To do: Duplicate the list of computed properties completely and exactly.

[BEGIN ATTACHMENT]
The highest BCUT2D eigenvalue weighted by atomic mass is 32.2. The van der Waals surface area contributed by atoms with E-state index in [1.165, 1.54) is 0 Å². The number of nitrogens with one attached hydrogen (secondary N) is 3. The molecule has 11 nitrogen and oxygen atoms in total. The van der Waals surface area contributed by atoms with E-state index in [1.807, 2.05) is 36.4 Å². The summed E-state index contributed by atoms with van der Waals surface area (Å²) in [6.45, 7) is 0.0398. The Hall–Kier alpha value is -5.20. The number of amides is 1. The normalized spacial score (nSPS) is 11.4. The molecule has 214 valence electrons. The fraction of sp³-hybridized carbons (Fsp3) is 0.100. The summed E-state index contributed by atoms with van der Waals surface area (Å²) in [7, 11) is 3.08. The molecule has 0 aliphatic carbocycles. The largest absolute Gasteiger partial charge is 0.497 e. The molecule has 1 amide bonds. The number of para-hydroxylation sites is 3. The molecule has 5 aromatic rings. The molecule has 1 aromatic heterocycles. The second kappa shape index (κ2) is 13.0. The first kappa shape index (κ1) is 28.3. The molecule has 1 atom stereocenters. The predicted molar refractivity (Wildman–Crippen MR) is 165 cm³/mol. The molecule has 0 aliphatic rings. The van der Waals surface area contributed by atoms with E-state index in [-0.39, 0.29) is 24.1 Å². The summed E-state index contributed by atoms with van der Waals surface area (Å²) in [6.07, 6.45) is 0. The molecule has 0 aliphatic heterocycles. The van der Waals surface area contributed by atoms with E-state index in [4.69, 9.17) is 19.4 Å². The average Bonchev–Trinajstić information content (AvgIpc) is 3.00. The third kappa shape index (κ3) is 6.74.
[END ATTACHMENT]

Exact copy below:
The highest BCUT2D eigenvalue weighted by atomic mass is 32.2. The van der Waals surface area contributed by atoms with E-state index in [1.165, 1.54) is 0 Å². The number of nitrogens with one attached hydrogen (secondary N) is 3. The molecule has 11 nitrogen and oxygen atoms in total. The van der Waals surface area contributed by atoms with E-state index in [1.807, 2.05) is 36.4 Å². The summed E-state index contributed by atoms with van der Waals surface area (Å²) in [6.45, 7) is 0.0398. The Hall–Kier alpha value is -5.20. The number of amides is 1. The normalized spacial score (nSPS) is 11.4. The molecule has 214 valence electrons. The fraction of sp³-hybridized carbons (Fsp3) is 0.100. The summed E-state index contributed by atoms with van der Waals surface area (Å²) in [7, 11) is 3.08. The molecule has 0 aliphatic carbocycles. The largest absolute Gasteiger partial charge is 0.497 e. The molecule has 1 amide bonds. The number of para-hydroxylation sites is 3. The molecule has 5 aromatic rings. The molecule has 1 aromatic heterocycles. The second kappa shape index (κ2) is 13.0. The first kappa shape index (κ1) is 28.3. The molecule has 1 atom stereocenters. The predicted molar refractivity (Wildman–Crippen MR) is 165 cm³/mol. The molecule has 0 aliphatic rings. The van der Waals surface area contributed by atoms with E-state index in [-0.39, 0.29) is 24.1 Å². The summed E-state index contributed by atoms with van der Waals surface area (Å²) in [6.07, 6.45) is 0. The molecule has 0 aliphatic heterocycles. The van der Waals surface area contributed by atoms with E-state index in [4.69, 9.17) is 19.4 Å². The average Bonchev–Trinajstić information content (AvgIpc) is 3.00. The third kappa shape index (κ3) is 6.74.